Since last week’s post about the Newport Transporter Bridge in which I wrote about the theatrical potential of the bridge I’ve been reminded that the 1959 movie Tiger Bay opens with the mariner hero crossing on the gondola, passing through the gates, and by virtue of film-maker’s licence, finding himself in the streets of Cardiff. With his wages in his pocket after a long voyage, spirits are high as he looks forward to being reunited with his girlfriend but of course, tragedy awaits him. Tiger Bay shows us a seedy and decrepit Britain as yet untouched by the hedonism that would follow in the 1960s. The multi-racial character of Britain’s major ports is well captured.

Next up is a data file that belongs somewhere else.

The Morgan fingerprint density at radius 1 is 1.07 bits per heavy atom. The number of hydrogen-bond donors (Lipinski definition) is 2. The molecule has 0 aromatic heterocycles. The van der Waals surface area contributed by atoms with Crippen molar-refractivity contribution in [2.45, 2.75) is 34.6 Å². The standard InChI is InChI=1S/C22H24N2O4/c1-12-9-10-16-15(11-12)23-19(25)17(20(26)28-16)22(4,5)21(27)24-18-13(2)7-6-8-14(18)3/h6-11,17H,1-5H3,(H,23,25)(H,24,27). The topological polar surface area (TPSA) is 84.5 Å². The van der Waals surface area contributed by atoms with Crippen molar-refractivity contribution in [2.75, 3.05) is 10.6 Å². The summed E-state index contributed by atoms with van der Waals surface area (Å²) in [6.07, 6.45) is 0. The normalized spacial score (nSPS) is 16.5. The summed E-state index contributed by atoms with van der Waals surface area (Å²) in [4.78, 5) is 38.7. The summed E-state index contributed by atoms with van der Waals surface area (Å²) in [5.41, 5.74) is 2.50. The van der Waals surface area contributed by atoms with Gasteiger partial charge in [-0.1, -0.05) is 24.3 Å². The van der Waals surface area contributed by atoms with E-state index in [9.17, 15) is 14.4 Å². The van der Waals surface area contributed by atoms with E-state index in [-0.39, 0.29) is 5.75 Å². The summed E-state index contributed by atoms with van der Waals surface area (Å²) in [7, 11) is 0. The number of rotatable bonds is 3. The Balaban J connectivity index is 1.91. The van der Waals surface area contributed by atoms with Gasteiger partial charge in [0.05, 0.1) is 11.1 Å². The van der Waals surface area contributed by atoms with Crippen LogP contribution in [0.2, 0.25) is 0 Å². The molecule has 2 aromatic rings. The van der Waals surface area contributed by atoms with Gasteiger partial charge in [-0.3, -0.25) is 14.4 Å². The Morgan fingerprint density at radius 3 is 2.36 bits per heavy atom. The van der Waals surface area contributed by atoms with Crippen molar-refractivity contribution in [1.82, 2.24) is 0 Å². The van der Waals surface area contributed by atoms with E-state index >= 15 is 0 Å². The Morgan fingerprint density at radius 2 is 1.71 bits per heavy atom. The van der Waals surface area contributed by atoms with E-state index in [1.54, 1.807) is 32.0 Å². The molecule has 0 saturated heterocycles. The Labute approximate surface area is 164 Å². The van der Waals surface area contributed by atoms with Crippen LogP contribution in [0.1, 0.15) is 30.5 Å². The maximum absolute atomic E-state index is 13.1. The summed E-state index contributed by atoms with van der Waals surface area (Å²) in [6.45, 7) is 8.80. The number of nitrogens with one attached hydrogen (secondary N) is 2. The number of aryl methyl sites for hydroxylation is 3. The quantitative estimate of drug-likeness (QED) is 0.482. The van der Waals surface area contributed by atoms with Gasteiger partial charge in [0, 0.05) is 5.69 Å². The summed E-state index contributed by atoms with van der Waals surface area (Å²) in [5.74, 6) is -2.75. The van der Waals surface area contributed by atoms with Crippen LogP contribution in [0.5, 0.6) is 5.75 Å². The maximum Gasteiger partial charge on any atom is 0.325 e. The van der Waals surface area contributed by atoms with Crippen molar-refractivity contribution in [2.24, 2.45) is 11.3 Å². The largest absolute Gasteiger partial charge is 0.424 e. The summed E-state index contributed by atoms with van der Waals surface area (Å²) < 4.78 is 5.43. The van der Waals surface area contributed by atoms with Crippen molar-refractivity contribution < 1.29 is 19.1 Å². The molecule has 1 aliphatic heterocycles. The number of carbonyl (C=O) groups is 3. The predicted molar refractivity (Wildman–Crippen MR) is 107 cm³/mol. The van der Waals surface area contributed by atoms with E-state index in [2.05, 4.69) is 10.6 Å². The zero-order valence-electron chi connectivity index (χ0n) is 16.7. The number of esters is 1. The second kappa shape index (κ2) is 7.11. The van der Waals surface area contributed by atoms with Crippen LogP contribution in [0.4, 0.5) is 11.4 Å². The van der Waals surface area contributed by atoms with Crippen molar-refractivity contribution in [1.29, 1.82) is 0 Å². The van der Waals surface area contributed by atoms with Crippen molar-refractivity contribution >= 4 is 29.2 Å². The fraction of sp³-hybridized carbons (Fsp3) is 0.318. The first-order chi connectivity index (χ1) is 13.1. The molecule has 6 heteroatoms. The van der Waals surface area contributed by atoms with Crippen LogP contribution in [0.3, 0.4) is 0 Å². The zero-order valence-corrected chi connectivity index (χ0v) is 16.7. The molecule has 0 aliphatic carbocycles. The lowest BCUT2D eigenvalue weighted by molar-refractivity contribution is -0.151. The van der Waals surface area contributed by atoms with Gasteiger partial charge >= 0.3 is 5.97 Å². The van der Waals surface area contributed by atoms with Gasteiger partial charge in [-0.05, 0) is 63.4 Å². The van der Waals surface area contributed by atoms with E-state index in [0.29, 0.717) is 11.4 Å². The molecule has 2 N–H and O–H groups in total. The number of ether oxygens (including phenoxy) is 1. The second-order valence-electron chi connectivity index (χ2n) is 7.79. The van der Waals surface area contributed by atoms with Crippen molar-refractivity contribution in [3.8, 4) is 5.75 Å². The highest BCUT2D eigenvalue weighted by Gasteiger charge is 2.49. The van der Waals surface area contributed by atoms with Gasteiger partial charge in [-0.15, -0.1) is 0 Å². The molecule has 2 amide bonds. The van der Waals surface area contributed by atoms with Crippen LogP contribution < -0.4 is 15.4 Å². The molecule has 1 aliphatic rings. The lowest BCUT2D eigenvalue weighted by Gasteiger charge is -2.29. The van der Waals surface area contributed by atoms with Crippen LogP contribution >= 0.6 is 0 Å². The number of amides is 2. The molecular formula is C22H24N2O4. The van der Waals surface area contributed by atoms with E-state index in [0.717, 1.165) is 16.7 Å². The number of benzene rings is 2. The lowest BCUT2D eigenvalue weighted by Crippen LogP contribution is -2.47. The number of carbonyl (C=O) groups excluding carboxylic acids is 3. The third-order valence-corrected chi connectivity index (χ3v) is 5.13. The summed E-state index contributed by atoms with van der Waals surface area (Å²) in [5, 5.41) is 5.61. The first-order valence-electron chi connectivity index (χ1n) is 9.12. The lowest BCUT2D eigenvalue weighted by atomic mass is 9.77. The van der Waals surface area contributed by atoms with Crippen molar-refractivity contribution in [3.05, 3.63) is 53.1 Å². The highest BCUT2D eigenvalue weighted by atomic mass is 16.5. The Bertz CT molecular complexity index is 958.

The credit sequence on Jacques Demy’s 1967 film, Les Demoiselles de Rochefort seems to have sprung from another universe with its colour, energy and optimism. We know that Don Draper watched the trailer for Demy’s 1969 movie Model Shop and it’s easy to imagine him watching the syncopated brilliance of the opening sequence of Les Demoiselles de Rochefort and thinking how this cinematic energy could be put to more profitable use promoting cigarette sales. The Rochefort Pont Transbordeur is still in existence and operated principally as a visitor attraction. Unlike Newport it is restricted to pedestrian and cycle traffic. The Rochefort bridge, like the examples built in Nantes, Marseille and Rouen is recognisably of the Arnodin family, though it lacks the distinctive captain’s cabin on the gondola. It was opened in 1900, six years before Fernand Arnodin’s Newport design began operating.